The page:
"A groundbreaking study in which an engaged archaeology produces nuanced understandings of the past and shapes new understandings of the present. New Philadelphia promotes a rethinking of race relations between African and European Americans."—Claire Smith, President, World Archaeological Congress "Shackel shows in explicit detail how one community archaeology project—dealing with the delicate subject of race—is being put into practice in the American Midwest. This is required reading for archaeologists and historic preservation activists who confront bondage and freedom, and who wrestle with remembrance and representation in real time."—Charles Orser, author of Race and Practice in Archaeological Interpretation "New Philadelphia examines an historic struggle for social justice and the role for archaeology in anti-racist projects. Shackel's engaging narrative shifts among artifacts, landscapes, and documents to illuminate the lives of African Americans and European Americans in a 19th- and early 20th-century community. This is an important book for archaeologists, historians, and cultural heritage practitioners interested in recovering the past to address pressing issues of the present."—Robert Paynter, co-editor of Lines that Divide and co-director of archaeological research at the W.E.B. Du Bois Boyhood Homesite

The Fiery Trial: Abraham Lincoln and American Slavery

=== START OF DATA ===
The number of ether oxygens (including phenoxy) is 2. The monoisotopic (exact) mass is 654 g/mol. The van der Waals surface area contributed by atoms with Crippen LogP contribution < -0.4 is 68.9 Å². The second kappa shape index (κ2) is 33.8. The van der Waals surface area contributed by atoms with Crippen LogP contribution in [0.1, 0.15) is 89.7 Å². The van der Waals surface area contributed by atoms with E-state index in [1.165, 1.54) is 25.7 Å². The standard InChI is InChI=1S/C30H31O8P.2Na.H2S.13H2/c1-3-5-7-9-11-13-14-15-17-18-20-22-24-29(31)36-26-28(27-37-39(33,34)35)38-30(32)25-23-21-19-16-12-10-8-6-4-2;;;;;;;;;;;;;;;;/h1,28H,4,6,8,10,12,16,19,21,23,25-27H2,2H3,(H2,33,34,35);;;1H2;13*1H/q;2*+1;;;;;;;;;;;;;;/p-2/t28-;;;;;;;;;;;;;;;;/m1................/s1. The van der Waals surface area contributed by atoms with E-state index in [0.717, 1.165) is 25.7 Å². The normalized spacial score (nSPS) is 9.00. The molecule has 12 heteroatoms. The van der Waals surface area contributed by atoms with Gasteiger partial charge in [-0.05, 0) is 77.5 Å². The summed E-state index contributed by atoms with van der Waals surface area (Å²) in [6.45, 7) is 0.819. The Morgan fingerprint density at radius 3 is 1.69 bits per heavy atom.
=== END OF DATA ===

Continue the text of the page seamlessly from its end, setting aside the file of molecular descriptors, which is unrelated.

The Fiery Trial: Abraham Lincoln and American Slavery

Author: Eric Foner

Publisher: W. W. Norton & Company

ISBN: 039308082X

Category: History

Page: 448

View: 133

“A masterwork [by] the preeminent historian of the Civil War era.”—Boston Globe Selected as a Notable Book of the Year by the New York Times Book Review, this landmark work gives us a definitive account of Lincoln's lifelong engagement with the nation's critical issue: American slavery. A master historian, Eric Foner draws Lincoln and the broader history of the period into perfect balance. We see Lincoln, a pragmatic politician grounded in principle, deftly navigating the dynamic politics of antislavery, secession, and civil war. Lincoln's greatness emerges from his capacity for moral and political growth.

Your Friend Forever, A. Lincoln

Your Friend Forever, A. Lincoln

Author: Charles B. Strozier

Publisher: Columbia University Press

ISBN: 9780231541305

Category: Biography & Autobiography

Page: 352

View: 484

On April 15, 1837, a "long, gawky" Abraham Lincoln walked into Joshua Speed's dry-goods store in Springfield, Illinois, and asked what it would cost to buy the materials for a bed. Speed said seventeen dollars, which Lincoln didn't have. He asked for a loan to cover that amount until Christmas. Speed was taken with his visitor, but, as he said later, "I never saw so gloomy and melancholy a face." Speed suggested Lincoln stay with him in a room over his store for free and share his large double bed. What began would become one of the most important friendships in American history. Speed was Lincoln's closest confidant, offering him invaluable support after the death of his first love, Ann Rutledge, and during his rocky courtship of Mary Todd. Lincoln needed Speed for guidance, support, and empathy. Your Friend Forever, A. Lincoln is a rich analysis of a relationship that was both a model of male friendship and a specific dynamic between two brilliant but fascinatingly flawed men who played off each other's strengths and weaknesses to launch themselves in love and life. Their friendship resolves important questions about Lincoln's early years and adds significant psychological depth to our understanding of our sixteenth president.